No matter how many times you practice a piano piece, committing it to memory is a totally different beast! Luckily, there is actually an easy trick for how to memorize piano music. Read on as Hampton, VA teacher Rachel G. explains her method…
All pianists have heard it at one point or another — the dreaded onus for every student:
“This piece needs to be memorized.”
You know what that means –playing it over and over and over until every drop of joy has been squeezed from the music… and then playing it some more! And sometimes even when you do that, when you go to play it, the beginning is fine but it falls apart by the end.
Ugh. I shudder just thinking about it.
What if there were a way to memorize piano music that was more reliable than that, and took only a fraction of the time? What if there were a fail-safe method for memorizing that didn’t involve plodding through it ad nauseam (and still not having it down!)?
Good news, my friends! There is a two-fold method proven for me and my students. It works for long pieces, short pieces, and even that nasty long poem you have to memorize for your English teacher by tomorrow!
The method is simple: Memorize it forwards, then backwards.
Wait. Don’t freak out — it’s easier than it sounds. Forwards, you memorize in small, bite-size pieces, then you put the pieces together BACKWARDS.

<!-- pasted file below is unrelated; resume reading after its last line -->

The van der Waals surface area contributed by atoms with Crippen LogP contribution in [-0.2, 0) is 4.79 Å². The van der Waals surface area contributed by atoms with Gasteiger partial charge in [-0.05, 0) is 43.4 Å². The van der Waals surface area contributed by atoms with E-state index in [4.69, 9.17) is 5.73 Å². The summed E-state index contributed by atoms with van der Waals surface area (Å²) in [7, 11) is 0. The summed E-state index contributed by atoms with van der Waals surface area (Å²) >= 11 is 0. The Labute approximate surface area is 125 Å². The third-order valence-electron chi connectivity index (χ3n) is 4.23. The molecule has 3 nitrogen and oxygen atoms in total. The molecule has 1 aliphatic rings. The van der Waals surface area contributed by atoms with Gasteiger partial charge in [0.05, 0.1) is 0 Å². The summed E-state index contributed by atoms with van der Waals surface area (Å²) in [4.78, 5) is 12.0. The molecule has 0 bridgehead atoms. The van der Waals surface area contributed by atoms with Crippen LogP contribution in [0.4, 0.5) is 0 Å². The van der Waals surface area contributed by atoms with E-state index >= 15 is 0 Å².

For example, with a short piece, start with measures and lines. You can memorize one measure, right? Memorize each individual measure of a line, then add them together starting with the last one — like making building blocks one at a time, then putting them together. To the last measure, you add the measure before (memorize the last two measures together). When you have that down (and accurate!), you add the one before that (last three), then the one before that (last four), until you are back to the beginning.
You now have the entire line memorized, and it only took you FIVE MINUTES. The best part for people like me who compulsively have to play to the end, you get to play to the end every time! Cool, right?
You can build the entire song by building small to big, like this:
- Measures into lines
- Lines into pages
- Pages into the whole piece
You can memorize an entire page of music in 30-60 minutes using this method, and an entire five-page piece within a week.
The best part is, IT’S NOT BORING. You are always working on a different part of the piece, and the results show up quickly enough that it is actually EXCITING.
Also, recalling your piece when you have performance jitters isn’t as much of a problem — you have literally memorized it from every single measure, so picking the music back up after a brain blank will be much easier.
So, the next time your piano teacher says those two horrible words — “Memorize this!” — you can work with confidence knowing you will be the master of the piece, and not the other way around. Go get ’em, Tiger!
Rachel G. teaches piano, violin, singing, and more in Hampton, VA. She earned her violin performance degree at the University of Nebraska-Lincoln, where she also studied piano and vocal pedagogy. Learn more about Rachel here!
Photo by Jaypeg